Some of the Tunisians trying to cross the border were stranded for weeks | Photo: picture-alliance/ZumaPress
Some of the Tunisians trying to cross the border were stranded for weeks | Photo: picture-alliance/ZumaPress

Hundreds of Tunisians, stuck in Libya, have started to legally cross a Tunisian frontier post, according to Tunisia's interior ministry. The border between the two north African nations had been closed due to the coronavirus outbreak.

More than 650 Tunisian nationals have already reportedly reached the border post, where, according to Tunisian state media, they will undergo security and health checks before entering Tunisian territory. Upon being granted entrance they will first be sent to quarantine facilities. 

Tunisian nationals began to congregate along the land border near Ras Jedir over the last few days. Their numbers grew so strong that the International Organisation for Migration (IOM) and the Red Crescent had to provide emergency relief.

Some eventually pushed their way through — up to 200 people, according to an estimate shared by the al Khaleej Today newspaper. After that, Tunisian border guards opened the gates to let in 652 migrants in a more controlled manner.

Read more: Tunisia worried about situation in Libya, prepares emergency plans

A mass migration movement back home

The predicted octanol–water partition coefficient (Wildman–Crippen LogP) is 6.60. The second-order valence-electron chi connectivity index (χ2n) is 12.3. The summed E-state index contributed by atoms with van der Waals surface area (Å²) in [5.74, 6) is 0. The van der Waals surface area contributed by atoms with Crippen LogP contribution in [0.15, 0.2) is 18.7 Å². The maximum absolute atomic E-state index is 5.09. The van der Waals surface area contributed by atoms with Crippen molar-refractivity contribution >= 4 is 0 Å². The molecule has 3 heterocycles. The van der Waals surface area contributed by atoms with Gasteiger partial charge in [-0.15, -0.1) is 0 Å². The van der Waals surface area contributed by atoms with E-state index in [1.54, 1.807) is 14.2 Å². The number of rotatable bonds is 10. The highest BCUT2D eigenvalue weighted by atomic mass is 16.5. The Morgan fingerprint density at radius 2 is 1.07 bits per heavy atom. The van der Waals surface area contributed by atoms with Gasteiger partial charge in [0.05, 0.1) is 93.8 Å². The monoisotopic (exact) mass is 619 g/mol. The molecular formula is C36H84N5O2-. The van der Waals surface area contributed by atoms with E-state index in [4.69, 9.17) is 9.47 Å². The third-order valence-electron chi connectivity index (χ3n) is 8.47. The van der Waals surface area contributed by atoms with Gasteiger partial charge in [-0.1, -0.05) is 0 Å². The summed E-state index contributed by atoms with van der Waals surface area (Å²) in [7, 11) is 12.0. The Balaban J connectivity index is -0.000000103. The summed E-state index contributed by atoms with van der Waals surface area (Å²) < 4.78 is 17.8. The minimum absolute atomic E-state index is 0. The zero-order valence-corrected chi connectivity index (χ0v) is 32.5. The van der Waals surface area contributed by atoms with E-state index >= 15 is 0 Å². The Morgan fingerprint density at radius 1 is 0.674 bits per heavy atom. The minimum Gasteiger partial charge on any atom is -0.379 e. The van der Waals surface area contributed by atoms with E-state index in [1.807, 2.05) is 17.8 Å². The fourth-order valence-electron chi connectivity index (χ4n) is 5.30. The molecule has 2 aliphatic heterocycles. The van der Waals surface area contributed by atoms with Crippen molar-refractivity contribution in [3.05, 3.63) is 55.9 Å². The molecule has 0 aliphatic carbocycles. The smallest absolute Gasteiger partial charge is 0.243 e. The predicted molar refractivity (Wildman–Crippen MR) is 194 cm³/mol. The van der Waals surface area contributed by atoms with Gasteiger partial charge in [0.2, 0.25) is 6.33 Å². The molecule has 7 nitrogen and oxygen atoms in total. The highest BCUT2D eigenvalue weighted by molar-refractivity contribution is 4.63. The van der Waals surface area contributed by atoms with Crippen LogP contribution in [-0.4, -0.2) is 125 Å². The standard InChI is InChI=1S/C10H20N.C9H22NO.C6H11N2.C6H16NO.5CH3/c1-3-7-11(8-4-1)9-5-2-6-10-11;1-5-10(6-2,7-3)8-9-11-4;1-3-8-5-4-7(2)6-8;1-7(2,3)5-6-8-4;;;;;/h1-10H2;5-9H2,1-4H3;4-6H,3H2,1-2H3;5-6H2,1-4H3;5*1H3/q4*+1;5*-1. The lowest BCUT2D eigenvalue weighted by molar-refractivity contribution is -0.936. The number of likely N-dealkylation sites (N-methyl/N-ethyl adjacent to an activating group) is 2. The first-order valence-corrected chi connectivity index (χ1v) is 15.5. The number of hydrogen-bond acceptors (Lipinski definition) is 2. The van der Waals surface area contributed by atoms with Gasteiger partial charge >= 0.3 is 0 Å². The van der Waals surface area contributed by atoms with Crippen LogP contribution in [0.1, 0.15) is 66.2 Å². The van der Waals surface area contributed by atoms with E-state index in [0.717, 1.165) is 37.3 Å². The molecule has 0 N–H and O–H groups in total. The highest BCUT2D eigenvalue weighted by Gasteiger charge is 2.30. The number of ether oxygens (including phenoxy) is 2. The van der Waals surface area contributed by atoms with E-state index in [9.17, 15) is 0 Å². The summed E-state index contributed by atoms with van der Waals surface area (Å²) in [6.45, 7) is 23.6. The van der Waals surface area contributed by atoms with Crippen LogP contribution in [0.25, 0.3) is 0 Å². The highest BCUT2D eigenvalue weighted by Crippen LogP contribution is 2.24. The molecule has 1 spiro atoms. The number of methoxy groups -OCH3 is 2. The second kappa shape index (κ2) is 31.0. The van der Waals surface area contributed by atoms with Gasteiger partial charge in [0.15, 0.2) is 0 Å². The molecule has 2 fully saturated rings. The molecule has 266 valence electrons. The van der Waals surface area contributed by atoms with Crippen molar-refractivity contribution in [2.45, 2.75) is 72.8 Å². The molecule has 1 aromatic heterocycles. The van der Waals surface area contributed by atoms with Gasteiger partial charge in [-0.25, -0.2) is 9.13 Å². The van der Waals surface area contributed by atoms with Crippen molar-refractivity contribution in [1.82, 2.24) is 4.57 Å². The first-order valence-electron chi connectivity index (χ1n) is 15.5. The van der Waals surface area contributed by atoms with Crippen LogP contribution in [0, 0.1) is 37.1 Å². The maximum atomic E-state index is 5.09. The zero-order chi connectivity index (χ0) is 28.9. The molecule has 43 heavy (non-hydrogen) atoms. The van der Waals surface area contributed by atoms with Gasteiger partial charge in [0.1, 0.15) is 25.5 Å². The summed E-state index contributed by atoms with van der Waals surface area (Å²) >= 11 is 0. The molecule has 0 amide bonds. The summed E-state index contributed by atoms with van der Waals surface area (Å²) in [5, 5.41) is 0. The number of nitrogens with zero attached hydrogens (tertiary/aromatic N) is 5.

Many of the migrants had been stranded in Libya for weeks and hundreds still remain behind, the head of the IOM in Libya, Federico Soda, said. 

Soda posted footage of a crowd of people carrying their luggage and other belongings, as they walked across the frontier.

Stranded in the desert 

War-torn Libya is home to thousands of Tunisian migrant workers, who mainly work for the country's oil industry. The two neighboring countries closed their borders in mid-March in a bid to stop the novel coronavirus from spreading.

This left many Tunisians unable to return home, as well as without a source of income, under ongoing lockdown conditions. With the security situation in Libya deteriorating, authorities in Tunisia are expecting more returnees in months to come.

"They have lived in a very difficult situation and have been facing their destiny alone for long days," said Mustafa Abdel Kabir, head of Tunisia's Human Rights Observatory.

With Reuters

 

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